2. I have only ever lived a short way from where I grew up (just south of Cincinnati), but when I was growing up, my parents drove us to California to visit an uncle on my dad’s side, to Florida to visit my uncles on my mom’s side, and to Niagara Falls, just for fun.

        This country is BIG.

        1. I have driven across the country three times, and up and back from Alaska, which is easily as long a drive, especially if you take the Cassiar… Anyway, I was trying to explain to a guy I was dating that should we move to Oregon driving to Eugene and Portland for Farmer’s Markets if we lived in the Rogue River Valley was not doable. He’s a multi-generation New Englander. He just wasn’t grasping the concept of the size of that one state.

          1. I-5 is over 300 miles from border to border. Ashland and Portand are on opposite ends.
            What learns ’em is when you get into Portland International (airport), rent a car and drive to the Dalles up the Columbia Gorge. Then ask em if they want to drive the other half of the way to the border of Idaho. It is a beautiful drive when it isn’t sleeting or frozen, but it goes on and on and on with nothing outside of towns.
            A friend used to do this with relatives coming in from Europe.

            1. I may have bit of an idea. Finland is now rather sparsely populated once you get away from the towns, especially in the north, and while this is not a large country if you compare it to US as a whole its still large in European scale, about half the size of Texas I think. I have driven from south to Rovaniemi, in miles about 400, in one day (at that time of the year when it doesn’t get dark), and a couple of times during those summers in Lapland I drove, on a free day and when I got tired of looking at my coworkers and trees, over a 100 miles in one direction just in order to get to a restaurant and have a meal I hadn’t cooked myself. 🙂

              The biggest difference is probably that we have a pretty homogenous culture in all parts of the country, perhaps discounting the Same up north a bit, but you wouldn’t necessarily notice that, they look and they talk pretty much the same now even if there may be differences in the way they see things.

            2. Our son and his girlfriend just returned from what was his first vacation in several years, driving up the coast from about an hour south of SF to Washington’s Olympic peninsula and back down through the central valley(s) to home. Just most of three states and 1800+ miles. (Until he left home, except for visiting cousins or on camping trips, he pretty much never slept outside the bedroom he came to straight from the hospital. His sisters never lived anywhere more than 120 miles from where they were born, until they went off to school, and then on their own when they married. That’s changed since.)

              We drove out to visit his oldest sister in Minnesota two summers back, round trip about 4500 miles (up north and across going out, more southerly coming back). The middle girl lives on Maui. Guess who we visit during the winter?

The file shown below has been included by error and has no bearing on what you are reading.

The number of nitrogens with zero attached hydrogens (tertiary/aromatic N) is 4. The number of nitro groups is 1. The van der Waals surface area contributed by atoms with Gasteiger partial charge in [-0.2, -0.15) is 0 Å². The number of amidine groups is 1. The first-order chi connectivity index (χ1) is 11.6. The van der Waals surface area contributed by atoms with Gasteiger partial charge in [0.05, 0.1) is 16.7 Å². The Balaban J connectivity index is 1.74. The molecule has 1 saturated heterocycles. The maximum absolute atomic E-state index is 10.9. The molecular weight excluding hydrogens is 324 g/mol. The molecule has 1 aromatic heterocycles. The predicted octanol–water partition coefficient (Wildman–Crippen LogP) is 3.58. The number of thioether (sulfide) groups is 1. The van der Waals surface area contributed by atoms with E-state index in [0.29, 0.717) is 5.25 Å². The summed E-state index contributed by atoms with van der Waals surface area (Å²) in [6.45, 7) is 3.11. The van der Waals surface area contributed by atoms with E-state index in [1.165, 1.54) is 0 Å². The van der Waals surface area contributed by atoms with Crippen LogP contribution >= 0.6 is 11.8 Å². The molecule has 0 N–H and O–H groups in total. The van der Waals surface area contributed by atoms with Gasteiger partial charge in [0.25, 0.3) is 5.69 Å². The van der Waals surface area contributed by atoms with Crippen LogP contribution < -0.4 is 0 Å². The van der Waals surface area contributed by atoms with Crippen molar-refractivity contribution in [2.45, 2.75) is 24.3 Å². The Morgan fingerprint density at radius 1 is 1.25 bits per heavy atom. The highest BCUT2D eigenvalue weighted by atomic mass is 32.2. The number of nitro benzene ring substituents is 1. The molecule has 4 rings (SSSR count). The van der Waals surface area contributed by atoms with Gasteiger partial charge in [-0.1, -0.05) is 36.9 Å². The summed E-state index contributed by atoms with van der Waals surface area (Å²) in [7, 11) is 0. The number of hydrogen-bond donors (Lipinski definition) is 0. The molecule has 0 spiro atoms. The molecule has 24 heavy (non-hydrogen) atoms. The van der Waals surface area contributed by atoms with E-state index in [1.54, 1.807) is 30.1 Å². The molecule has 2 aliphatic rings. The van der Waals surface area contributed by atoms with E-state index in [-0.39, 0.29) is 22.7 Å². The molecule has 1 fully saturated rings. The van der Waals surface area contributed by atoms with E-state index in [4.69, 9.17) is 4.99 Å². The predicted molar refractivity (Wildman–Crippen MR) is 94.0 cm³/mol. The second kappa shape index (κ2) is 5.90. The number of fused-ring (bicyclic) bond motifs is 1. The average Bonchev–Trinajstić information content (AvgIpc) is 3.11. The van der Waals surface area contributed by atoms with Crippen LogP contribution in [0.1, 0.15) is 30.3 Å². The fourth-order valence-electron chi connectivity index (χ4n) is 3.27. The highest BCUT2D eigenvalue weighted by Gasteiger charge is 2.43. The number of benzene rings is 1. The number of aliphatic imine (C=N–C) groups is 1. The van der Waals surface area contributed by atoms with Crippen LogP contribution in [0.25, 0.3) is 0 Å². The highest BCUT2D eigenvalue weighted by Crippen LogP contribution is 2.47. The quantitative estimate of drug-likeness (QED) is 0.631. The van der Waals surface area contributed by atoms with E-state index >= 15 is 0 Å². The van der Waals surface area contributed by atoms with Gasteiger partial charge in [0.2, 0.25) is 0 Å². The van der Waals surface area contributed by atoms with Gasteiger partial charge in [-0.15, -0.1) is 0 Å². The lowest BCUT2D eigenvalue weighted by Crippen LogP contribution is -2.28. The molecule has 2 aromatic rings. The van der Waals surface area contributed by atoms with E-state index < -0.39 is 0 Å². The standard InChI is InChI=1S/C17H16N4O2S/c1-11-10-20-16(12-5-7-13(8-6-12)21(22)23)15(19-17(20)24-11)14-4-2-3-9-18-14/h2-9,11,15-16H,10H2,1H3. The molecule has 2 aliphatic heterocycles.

My closest family lives in southern California, about 400 miles one way, which we manage every other year or so. One day down, one day there, one day back.

              We didn’t intend to spread out, it just happened.

              We don’t get out much, or often, but we’ve been to about 35 states so far, mostly by driving. And all without a visa/passport. I guess Canada’s next on the list.

            3. If you really want to amaze them, drive south out of The Dalles to Bend, then east to Idaho. That is some very beautiful, very empty land.
              Of course, you don’t want to be driving an electric car.

      3. I have driven across every state west of the Mississippi, and all but 2 of those east of the Mississippi. Most of those trips were on two lane roads back when the Interstates did not exist. On many of those trips, I was with my uncle or my Dad driving a truck.

        I remember one trip, in particular, across North Carolina. The road was so crooked, the front of the trailer hit the back of the truck. The first town (well it was really a combination store and gas station with a few houses) after that was the first time I ever saw an outhouse for the “Negros” while the white folks had a regular rest room. The proprietor was a very nice man though, bought us a cup of coffee (I think it was because we could talk about places he’d never been).

        On two lane roads, in a truck, with ridiculous speed limits, it takes a loooong time to get from the Midwest to the west coast. Four days of 12-14 hour days (’cause the ICC said a truck couldn’t be driven more than 10 hours a day (so we fudged the time a little – hey we had to make money)). Day 1 – Minneapolis to western North Dakota, day 2 to the middle on Montana, day 3 to Spokane, and the last day to Seattle.

  3. I used to think the death of the Soviet Union would say more about the uselessness of Communism but that was until I learned more about it. It is essentially a German philosophy and the Germans were perceived as the proletariat and are very close in conception to Hitler’s master race which is why the Germans so readily adopted it.